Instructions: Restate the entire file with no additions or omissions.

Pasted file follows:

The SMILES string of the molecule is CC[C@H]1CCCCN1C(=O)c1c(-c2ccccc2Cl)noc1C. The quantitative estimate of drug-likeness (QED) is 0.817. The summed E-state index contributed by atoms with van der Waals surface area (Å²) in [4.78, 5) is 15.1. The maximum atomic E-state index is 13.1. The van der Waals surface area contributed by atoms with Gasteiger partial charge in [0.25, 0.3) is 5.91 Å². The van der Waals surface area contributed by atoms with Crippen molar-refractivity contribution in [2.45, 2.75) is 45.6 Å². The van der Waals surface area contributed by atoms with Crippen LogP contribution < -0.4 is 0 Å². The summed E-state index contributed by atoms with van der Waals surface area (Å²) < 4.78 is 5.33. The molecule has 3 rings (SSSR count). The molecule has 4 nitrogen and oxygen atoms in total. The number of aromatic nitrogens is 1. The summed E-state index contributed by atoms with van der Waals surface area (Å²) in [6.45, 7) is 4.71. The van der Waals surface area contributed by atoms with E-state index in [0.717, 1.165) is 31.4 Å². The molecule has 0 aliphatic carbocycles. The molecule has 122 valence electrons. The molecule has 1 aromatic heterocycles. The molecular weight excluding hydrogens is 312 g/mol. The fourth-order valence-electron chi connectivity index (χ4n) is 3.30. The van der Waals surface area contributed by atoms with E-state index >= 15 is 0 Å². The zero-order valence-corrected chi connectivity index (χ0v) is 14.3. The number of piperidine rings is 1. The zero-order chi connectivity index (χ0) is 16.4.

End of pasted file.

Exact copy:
The SMILES string of the molecule is CC[C@H]1CCCCN1C(=O)c1c(-c2ccccc2Cl)noc1C. The quantitative estimate of drug-likeness (QED) is 0.817. The summed E-state index contributed by atoms with van der Waals surface area (Å²) in [4.78, 5) is 15.1. The maximum atomic E-state index is 13.1. The van der Waals surface area contributed by atoms with Gasteiger partial charge in [0.25, 0.3) is 5.91 Å². The van der Waals surface area contributed by atoms with Crippen molar-refractivity contribution in [2.45, 2.75) is 45.6 Å². The van der Waals surface area contributed by atoms with Crippen LogP contribution < -0.4 is 0 Å². The summed E-state index contributed by atoms with van der Waals surface area (Å²) < 4.78 is 5.33. The molecule has 3 rings (SSSR count). The molecule has 4 nitrogen and oxygen atoms in total. The number of aromatic nitrogens is 1. The summed E-state index contributed by atoms with van der Waals surface area (Å²) in [6.45, 7) is 4.71. The van der Waals surface area contributed by atoms with E-state index in [0.717, 1.165) is 31.4 Å². The molecule has 0 aliphatic carbocycles. The molecule has 122 valence electrons. The molecule has 1 aromatic heterocycles. The molecular weight excluding hydrogens is 312 g/mol. The fourth-order valence-electron chi connectivity index (χ4n) is 3.30. The van der Waals surface area contributed by atoms with E-state index >= 15 is 0 Å². The zero-order valence-corrected chi connectivity index (χ0v) is 14.3. The number of piperidine rings is 1. The zero-order chi connectivity index (χ0) is 16.4.